The emerald ash borer, Agrilus planipennis Fairmaire, an invasive beetle from Asia causing large scale ash (Fraxinus) mortality in North America, has been extremely difficult to rear in the laboratory because of its long life cycle and cryptic nature of immature stages.
This lack of effective laboratory-rearing methods has not only hindered research into its biology and ecology, but also mass production of natural enemies for biological control of this invasive pest. Using sticks from the alternate host plant, Fraxinus uhdei (Wenzig) Lingelsh, we characterized
the stage-specific development time and growth rate of both emerald ash borer eggs and larvae at different constant temperatures (12‐35°C) for the purpose of developing effective laboratory-rearing methods. Results from our study showed that the median time for egg hatching decreased
from 20 d at 20°C to 7 d at 35°C, while no emerald ash borer eggs hatched at 12°C. The developmental time for 50% of emerald ash borer larvae advancing to third, fourth, and J-larval stages at 20°C were 8.3, 9.1, and 12.3 wk, respectively, approximately two times longer than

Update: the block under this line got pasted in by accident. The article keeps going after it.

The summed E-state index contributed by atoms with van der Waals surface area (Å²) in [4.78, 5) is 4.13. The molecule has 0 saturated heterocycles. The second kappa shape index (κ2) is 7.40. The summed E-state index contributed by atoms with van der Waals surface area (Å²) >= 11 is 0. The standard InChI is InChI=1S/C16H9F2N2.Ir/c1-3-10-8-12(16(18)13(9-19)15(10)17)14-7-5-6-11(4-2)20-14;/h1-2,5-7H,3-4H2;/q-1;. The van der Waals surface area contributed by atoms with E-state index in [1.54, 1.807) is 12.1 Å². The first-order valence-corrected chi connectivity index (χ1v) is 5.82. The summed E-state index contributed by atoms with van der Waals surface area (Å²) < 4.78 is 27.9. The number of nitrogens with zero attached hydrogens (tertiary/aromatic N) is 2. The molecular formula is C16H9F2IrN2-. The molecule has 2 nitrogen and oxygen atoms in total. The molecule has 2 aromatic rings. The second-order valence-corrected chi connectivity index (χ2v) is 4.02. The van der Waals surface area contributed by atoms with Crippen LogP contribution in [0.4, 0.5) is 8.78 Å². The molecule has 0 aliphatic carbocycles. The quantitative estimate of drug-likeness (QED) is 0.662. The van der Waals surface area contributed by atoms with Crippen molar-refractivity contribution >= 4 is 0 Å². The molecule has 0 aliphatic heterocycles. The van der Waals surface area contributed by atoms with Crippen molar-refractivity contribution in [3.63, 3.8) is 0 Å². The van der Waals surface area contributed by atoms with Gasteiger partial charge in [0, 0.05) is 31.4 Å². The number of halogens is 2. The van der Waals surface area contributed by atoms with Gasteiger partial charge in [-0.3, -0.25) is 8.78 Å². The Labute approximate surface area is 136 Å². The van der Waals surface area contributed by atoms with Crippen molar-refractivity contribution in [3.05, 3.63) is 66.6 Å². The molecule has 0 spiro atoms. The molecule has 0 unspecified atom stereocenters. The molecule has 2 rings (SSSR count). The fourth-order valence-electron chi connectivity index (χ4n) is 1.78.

at 30°C for the corresponding instars or stages. In contrast to 30°C, however, the development times of emerald ash borer larvae advancing to later instars (from oviposition) were significantly increased at 35°C, indicating adverse effects of this high temperature. The optimal
range of ambient temperature to rear emerald ash borer larvae should be between 25‐30°C; however, faster rate of egg and larval development should be expected as temperature increases within this range.
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